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Friday, October 26, 2007

Comments

Alex Tolley

I'm not as sanguine about this as Techmeme. Firstly, Vista sells because it is pre-loaded on the machines. What choice do consumers have? The only viable alternative is Apple - which, despite its higher prices - showed extraordinary market share gains as some people switch away from Windows. Whatever one's feelings about Windows and Vista, the OS business cannot really grow significantly faster than the industry, and with the long release cycle, Windows will pretty much grow with the PC business.

MS Office is bought principally by corporations, a herd mentality creating inertia. Again, this business is restrained to the growth in the PC business.

This means that MS' growth must come from new businesses. So far they haven't shown any great acumen to lead in these new areas.

It is certainly arguable that MS still uses its corporate size and dominance in the OS market to ensure its relevance and growth, but I think that is a dubious long term proposition. In recent years, the "embrace and extend" philosophy has encountered considerable push back, and certainly the fear the company used to engender is dissipating.

What is clear to me is that the computing model is moving to ubiquitous, mobile platforms with access to content a key part of the application space. That does not play to MS strength, but rather undermines the need for monolithic OS, weakly coupled to the compute cloud. To me, MS looks like IBM, a corporate giant slowly becoming irrelevant but with a lot of resources and power still at its command.

Alex Tolley

I'm not as sanguine about this as Techmeme. Firstly, Vista sells because it is pre-loaded on the machines. What choice do consumers have? The only viable alternative is Apple - which, despite its higher prices - showed extraordinary market share gains as some people switch away from Windows. Whatever one's feelings about Windows and Vista, the OS business cannot really grow significantly faster than the industry, and with the long release cycle, Windows will pretty much grow with the PC business.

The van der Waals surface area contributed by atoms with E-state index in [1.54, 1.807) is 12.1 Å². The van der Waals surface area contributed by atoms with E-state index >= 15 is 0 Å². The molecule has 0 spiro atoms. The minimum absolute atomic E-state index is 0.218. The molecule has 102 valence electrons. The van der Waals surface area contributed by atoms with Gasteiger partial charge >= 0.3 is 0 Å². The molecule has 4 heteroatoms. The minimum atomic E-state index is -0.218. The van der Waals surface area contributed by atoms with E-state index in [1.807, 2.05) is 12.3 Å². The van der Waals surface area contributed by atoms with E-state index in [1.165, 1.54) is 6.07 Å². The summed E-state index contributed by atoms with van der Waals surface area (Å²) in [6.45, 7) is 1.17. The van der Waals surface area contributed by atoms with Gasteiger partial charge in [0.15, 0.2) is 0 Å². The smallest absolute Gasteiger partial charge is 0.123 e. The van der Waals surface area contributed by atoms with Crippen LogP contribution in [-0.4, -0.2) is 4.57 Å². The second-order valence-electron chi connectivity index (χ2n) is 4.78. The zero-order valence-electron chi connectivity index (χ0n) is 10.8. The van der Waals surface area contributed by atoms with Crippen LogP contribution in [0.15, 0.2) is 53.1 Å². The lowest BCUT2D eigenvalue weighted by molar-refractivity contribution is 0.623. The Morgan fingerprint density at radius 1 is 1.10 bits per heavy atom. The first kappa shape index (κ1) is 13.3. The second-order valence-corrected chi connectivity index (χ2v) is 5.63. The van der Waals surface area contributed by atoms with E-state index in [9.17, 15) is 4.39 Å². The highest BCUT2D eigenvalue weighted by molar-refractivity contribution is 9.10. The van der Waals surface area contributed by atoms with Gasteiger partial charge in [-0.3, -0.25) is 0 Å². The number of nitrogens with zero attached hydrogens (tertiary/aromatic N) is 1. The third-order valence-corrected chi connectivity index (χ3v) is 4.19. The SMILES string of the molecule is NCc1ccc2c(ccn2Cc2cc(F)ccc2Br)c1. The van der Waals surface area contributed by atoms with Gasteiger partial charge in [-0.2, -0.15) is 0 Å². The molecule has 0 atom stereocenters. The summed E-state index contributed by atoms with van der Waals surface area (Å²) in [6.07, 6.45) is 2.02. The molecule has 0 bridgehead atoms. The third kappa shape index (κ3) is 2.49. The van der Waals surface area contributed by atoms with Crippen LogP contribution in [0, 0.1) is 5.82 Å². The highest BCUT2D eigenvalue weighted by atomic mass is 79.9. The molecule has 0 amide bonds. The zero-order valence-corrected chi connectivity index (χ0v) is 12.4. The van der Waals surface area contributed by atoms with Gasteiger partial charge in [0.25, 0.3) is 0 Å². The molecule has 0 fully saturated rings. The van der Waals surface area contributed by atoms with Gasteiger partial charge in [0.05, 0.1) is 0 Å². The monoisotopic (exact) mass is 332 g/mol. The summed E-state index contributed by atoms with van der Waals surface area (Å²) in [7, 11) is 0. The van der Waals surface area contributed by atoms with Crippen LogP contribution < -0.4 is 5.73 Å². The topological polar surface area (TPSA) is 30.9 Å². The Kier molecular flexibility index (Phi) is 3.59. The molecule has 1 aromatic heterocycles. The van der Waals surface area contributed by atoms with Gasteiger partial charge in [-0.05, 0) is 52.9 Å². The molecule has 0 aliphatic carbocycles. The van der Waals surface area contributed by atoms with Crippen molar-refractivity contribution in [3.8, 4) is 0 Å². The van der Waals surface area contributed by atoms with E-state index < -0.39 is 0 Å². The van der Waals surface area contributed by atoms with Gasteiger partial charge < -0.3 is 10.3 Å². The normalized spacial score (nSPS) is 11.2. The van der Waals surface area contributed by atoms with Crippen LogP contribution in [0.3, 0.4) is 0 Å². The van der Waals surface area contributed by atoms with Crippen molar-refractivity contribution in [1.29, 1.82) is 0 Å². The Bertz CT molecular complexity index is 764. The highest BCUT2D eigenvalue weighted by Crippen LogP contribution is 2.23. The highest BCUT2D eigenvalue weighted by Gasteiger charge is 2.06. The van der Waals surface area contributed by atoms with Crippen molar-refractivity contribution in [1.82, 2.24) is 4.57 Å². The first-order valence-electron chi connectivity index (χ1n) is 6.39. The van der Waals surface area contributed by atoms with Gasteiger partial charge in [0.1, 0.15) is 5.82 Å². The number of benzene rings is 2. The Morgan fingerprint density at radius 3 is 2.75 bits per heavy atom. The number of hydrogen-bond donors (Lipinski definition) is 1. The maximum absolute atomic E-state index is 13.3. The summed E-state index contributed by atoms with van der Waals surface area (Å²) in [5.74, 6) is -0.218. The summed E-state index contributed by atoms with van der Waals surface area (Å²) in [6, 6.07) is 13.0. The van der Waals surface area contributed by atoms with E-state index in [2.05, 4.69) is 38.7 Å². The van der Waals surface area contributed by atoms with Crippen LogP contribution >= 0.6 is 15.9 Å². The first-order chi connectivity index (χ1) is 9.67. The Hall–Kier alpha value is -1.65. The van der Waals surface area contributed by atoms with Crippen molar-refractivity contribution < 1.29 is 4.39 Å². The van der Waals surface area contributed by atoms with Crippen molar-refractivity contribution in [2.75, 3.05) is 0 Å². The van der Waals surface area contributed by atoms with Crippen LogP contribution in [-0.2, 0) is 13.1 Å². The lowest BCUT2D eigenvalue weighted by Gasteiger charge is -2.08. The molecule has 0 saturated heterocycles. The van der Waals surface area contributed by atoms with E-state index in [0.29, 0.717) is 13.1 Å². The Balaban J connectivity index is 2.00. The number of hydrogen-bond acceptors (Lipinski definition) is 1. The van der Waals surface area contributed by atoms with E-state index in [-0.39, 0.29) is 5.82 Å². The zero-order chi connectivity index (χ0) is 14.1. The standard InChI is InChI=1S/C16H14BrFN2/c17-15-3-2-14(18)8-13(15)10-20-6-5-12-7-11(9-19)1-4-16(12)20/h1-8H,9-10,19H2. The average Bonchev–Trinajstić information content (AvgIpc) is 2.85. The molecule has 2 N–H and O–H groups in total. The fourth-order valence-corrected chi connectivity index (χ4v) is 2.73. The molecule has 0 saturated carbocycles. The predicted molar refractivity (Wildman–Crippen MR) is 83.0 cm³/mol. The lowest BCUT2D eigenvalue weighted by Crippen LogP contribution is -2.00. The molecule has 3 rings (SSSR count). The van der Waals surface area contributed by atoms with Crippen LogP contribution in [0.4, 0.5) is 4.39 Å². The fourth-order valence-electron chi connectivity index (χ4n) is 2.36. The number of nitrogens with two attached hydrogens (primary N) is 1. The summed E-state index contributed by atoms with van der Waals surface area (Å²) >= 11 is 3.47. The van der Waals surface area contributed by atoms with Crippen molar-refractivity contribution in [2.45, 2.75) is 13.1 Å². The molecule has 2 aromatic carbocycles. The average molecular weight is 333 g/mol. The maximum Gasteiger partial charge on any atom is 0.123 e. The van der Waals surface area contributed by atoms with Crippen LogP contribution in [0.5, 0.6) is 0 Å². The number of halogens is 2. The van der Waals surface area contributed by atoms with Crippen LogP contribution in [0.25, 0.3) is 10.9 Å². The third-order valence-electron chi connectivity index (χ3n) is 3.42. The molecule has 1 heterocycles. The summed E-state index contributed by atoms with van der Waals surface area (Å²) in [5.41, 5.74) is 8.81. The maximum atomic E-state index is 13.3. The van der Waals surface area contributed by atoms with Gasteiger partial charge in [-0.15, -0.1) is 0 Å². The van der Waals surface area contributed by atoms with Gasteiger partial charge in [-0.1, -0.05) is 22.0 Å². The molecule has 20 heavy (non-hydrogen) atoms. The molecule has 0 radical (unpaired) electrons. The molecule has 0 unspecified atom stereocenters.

MS Office is bought principally by corporations, a herd mentality creating inertia. Again, this business is restrained to the growth in the PC business.

This means that MS' growth must come from new businesses. So far they haven't shown any great acumen to lead in these new areas.

It is certainly arguable that MS still uses its corporate size and dominance in the OS market to ensure its relevance and growth, but I think that is a dubious long term proposition. In recent years, the "embrace and extend" philosophy has encountered considerable push back, and certainly the fear the company used to engender is dissipating.

What is clear to me is that the computing model is moving to ubiquitous, mobile platforms with access to content a key part of the application space. That does not play to MS strength, but rather undermines the need for monolithic OS, weakly coupled to the compute cloud. To me, MS looks like IBM, a corporate giant slowly becoming irrelevant but with a lot of resources and power still at its command.

Dennis Chan

Microsoft will continue to do well because they own the PC space. But the next significant move for them will be in social Web. Witness their investment in FaceBook which could be a new operating system environment.

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